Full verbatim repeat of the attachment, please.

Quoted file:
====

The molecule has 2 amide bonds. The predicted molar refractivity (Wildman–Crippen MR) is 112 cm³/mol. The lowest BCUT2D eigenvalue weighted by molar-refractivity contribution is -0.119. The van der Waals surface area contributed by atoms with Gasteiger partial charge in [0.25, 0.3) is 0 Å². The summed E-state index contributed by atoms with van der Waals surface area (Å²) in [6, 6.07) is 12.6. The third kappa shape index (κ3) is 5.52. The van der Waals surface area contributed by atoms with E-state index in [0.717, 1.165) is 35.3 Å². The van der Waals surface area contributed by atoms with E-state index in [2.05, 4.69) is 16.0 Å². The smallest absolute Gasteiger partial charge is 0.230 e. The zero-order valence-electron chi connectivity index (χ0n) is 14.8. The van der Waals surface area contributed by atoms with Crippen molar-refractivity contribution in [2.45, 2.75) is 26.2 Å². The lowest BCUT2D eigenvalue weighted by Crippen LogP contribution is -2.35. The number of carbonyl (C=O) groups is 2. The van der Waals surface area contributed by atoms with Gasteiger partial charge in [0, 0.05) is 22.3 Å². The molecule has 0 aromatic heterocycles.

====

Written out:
The molecule has 2 amide bonds. The predicted molar refractivity (Wildman–Crippen MR) is 112 cm³/mol. The lowest BCUT2D eigenvalue weighted by molar-refractivity contribution is -0.119. The van der Waals surface area contributed by atoms with Gasteiger partial charge in [0.25, 0.3) is 0 Å². The summed E-state index contributed by atoms with van der Waals surface area (Å²) in [6, 6.07) is 12.6. The third kappa shape index (κ3) is 5.52. The van der Waals surface area contributed by atoms with E-state index in [0.717, 1.165) is 35.3 Å². The van der Waals surface area contributed by atoms with E-state index in [2.05, 4.69) is 16.0 Å². The smallest absolute Gasteiger partial charge is 0.230 e. The zero-order valence-electron chi connectivity index (χ0n) is 14.8. The van der Waals surface area contributed by atoms with Crippen molar-refractivity contribution in [2.45, 2.75) is 26.2 Å². The lowest BCUT2D eigenvalue weighted by Crippen LogP contribution is -2.35. The number of carbonyl (C=O) groups is 2. The van der Waals surface area contributed by atoms with Gasteiger partial charge in [0, 0.05) is 22.3 Å². The molecule has 0 aromatic heterocycles.